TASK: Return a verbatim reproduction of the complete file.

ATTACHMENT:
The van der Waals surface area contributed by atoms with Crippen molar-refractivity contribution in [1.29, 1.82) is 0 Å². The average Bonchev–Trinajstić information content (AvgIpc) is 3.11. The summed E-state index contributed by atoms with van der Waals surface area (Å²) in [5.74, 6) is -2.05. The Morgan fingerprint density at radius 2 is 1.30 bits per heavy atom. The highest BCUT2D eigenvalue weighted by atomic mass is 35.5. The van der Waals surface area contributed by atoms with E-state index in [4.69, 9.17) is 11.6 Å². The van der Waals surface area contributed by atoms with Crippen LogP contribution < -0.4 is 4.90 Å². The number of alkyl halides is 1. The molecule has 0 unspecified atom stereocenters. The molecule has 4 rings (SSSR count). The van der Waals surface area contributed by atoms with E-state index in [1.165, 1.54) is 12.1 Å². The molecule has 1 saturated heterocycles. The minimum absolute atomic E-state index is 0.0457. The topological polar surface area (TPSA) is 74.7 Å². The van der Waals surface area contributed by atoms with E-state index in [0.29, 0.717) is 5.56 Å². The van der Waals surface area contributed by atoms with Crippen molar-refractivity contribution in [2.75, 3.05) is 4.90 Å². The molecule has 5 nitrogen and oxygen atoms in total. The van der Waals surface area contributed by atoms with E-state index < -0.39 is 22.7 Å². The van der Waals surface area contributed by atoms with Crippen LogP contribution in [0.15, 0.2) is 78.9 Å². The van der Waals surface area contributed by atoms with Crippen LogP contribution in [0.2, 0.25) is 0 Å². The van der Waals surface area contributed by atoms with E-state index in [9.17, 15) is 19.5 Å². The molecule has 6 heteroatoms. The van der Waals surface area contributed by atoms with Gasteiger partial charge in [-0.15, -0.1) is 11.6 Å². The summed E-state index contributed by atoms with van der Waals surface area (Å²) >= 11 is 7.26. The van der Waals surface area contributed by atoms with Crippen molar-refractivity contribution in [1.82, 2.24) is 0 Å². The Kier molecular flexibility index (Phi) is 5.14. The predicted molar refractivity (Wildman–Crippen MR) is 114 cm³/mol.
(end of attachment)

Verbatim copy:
The van der Waals surface area contributed by atoms with Crippen molar-refractivity contribution in [1.29, 1.82) is 0 Å². The average Bonchev–Trinajstić information content (AvgIpc) is 3.11. The summed E-state index contributed by atoms with van der Waals surface area (Å²) in [5.74, 6) is -2.05. The Morgan fingerprint density at radius 2 is 1.30 bits per heavy atom. The highest BCUT2D eigenvalue weighted by atomic mass is 35.5. The van der Waals surface area contributed by atoms with E-state index in [4.69, 9.17) is 11.6 Å². The van der Waals surface area contributed by atoms with Crippen LogP contribution < -0.4 is 4.90 Å². The number of alkyl halides is 1. The molecule has 0 unspecified atom stereocenters. The molecule has 4 rings (SSSR count). The van der Waals surface area contributed by atoms with E-state index in [1.165, 1.54) is 12.1 Å². The molecule has 1 saturated heterocycles. The minimum absolute atomic E-state index is 0.0457. The topological polar surface area (TPSA) is 74.7 Å². The van der Waals surface area contributed by atoms with E-state index in [0.29, 0.717) is 5.56 Å². The van der Waals surface area contributed by atoms with Crippen molar-refractivity contribution in [2.75, 3.05) is 4.90 Å². The molecule has 5 nitrogen and oxygen atoms in total. The van der Waals surface area contributed by atoms with E-state index < -0.39 is 22.7 Å². The van der Waals surface area contributed by atoms with Crippen LogP contribution in [0.15, 0.2) is 78.9 Å². The van der Waals surface area contributed by atoms with Crippen LogP contribution in [0.2, 0.25) is 0 Å². The van der Waals surface area contributed by atoms with E-state index in [9.17, 15) is 19.5 Å². The molecule has 6 heteroatoms. The van der Waals surface area contributed by atoms with Gasteiger partial charge in [-0.15, -0.1) is 11.6 Å². The summed E-state index contributed by atoms with van der Waals surface area (Å²) >= 11 is 7.26. The van der Waals surface area contributed by atoms with Crippen molar-refractivity contribution in [1.82, 2.24) is 0 Å². The Kier molecular flexibility index (Phi) is 5.14. The predicted molar refractivity (Wildman–Crippen MR) is 114 cm³/mol.